At the First Movers Coalition for Food panel at the World Economic Forum on incentives for sustainable agricultural production, Tomazoni cautioned against initiatives that would raise food costs, potentially hindering access to proper nutrition for more people. In the photos: the panel on Thursday in Switzerland
The importance of providing knowledge and access to financing to support small producers in the transition to sustainable food production, without allowing the cost of food to increase, was highlighted by Gilberto Tomazoni during a panel of the First Movers Coalition for Food on Thursday (18) at the World Economic Forum in Davos, Switzerland.
The Global CEO of JBS emphasized that the necessary technologies are already available. According to Tomazoni, “it’s a matter of coming together” – private and public sectors – to provide the necessary initial funding for farmers to adopt more sustainable practices, such as integrated Crop-Livestoph-Forest systems and regenerative agriculture. He also detailed the work that JBS and the industry in general are doing to test additives for cattle feed with the aim of reducing enteric methane emissions.
Tomazoni argued that it is essential to accelerate support for regenerative practices, especially on small rural properties, highlighting that agriculture is a key solution to two major global challenges – combating climate change and feeding the growing global population, which is expected to reach nearly 10 billion people by 2050, according to the UN.
The First Movers Coalition for Food is focused on leveraging the purchasing power of large companies and governments worldwide to encourage the adoption of more sustainable production methods, driving the development of low-carbon products. Food systems are responsible for 30% of greenhouse gas emissions but receive less than 4% of climate financing, Tomazoni emphasized. “Especially for small producers, access to initial capital is essential for transitioning to more sustainable practices, such as cocoa cultivation in addition to cattle farming, reducing the need for deforestation and ensuring productivity and income generation for small producers,” he said.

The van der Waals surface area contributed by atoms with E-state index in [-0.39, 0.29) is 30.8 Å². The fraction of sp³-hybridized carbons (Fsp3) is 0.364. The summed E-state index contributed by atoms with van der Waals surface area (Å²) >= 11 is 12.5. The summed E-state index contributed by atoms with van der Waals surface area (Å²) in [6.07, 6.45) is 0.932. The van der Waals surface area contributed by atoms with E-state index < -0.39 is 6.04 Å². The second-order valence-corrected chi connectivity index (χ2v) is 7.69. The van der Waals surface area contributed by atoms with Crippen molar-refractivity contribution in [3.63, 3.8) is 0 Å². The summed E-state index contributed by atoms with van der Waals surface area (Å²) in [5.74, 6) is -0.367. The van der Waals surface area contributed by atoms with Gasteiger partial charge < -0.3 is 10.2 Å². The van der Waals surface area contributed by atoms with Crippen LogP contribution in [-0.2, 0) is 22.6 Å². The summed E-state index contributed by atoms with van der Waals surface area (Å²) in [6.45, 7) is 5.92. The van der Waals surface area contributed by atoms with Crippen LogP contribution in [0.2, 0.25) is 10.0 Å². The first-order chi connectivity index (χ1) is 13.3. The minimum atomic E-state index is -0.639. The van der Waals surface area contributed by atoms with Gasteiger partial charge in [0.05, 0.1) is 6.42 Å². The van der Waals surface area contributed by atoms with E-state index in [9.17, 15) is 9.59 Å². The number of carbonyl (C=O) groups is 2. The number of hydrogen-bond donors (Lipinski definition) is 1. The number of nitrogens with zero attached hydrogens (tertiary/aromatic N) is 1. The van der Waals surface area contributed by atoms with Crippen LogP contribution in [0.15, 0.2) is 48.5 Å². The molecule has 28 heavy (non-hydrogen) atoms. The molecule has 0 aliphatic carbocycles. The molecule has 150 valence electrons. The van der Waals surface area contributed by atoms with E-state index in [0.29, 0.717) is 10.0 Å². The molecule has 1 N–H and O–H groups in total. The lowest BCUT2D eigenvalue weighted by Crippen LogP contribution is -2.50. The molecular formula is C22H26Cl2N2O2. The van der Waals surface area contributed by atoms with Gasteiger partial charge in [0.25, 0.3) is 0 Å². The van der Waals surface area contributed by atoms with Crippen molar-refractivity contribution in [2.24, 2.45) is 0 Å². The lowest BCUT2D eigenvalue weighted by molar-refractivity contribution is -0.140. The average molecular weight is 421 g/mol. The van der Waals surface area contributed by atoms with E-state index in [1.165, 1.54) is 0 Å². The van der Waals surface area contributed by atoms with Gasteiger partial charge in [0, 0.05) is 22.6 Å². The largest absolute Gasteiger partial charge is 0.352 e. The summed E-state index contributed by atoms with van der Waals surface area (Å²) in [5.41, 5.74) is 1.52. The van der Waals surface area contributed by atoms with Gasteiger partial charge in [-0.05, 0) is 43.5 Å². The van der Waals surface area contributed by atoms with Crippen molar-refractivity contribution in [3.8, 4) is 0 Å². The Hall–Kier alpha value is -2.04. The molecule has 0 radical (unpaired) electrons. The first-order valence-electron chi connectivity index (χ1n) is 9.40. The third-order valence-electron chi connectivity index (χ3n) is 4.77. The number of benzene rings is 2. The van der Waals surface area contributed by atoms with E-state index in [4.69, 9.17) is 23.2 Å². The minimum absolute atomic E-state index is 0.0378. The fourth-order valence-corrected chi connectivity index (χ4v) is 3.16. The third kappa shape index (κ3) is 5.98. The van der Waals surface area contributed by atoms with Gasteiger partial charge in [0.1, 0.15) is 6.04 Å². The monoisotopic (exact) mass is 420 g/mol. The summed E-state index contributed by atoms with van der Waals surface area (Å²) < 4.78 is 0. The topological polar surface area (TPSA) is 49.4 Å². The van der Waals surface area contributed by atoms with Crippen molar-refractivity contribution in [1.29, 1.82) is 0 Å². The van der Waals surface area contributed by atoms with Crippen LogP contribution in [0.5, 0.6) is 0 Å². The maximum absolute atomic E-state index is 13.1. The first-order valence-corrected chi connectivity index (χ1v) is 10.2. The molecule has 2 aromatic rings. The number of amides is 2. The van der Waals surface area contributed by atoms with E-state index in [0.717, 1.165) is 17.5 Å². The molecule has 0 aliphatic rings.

During the session, participants agreed that the role of food systems is at a turning point. The World Economic Forum estimates that $10 trillion, more than 12% of global GDP, is generated by the sector, which represents 40% of all jobs globally. Food production still accounts for over 70% of total global freshwater consumption.
“Throughout the entire food chain, we must help our producer partners adopt new technologies and manage their operations more sustainably, in accordance with the highest environmental standards,” said Tomazoni during the event. JBS sees sustainability as a significant opportunity to make processes more efficient. For the company, feeding the growing global population and contributing to climate change are challenges and opportunities that will only be seized in partnership with producers, as intended by the coalition.
JBS joined the First Movers Coalition for Food during COP28, held in Dubai at the end of last year, under the leadership of the World Economic Forum and with the support of the government of the United Arab Emirates and 19 other companies. According to Tomazoni, joint action will be crucial to overcome global challenges. “We need to join forces because this is one of the challenges we need to solve together – society, public sector, and private initiative. It is a fact that we need to feed the global population and reduce greenhouse gas emissions. The most important thing is to place farmers – people – at the center,” he emphasized.
Tomazoni also cited the example of the Green Offices in Brazil, an initiative by JBS aimed at supporting small producers in socio-environmental regularization and promoting low-carbon livestock practices. In addition, the JBS CEO commented on the company’s investment in Pará, which includes a pilot project for individual traceability of the cattle herd. In the state, the JBS Fund for the Amazon supports a project by the NGO Solidaridad benefiting 1,500 families.
The panel in Davos also featured Ramón Laguarta, President and CEO of PepsiCo; Megan Scarsella, Executive Director of the Eleven Foundation, and Axton Salim, Director and Board Member of Indofood.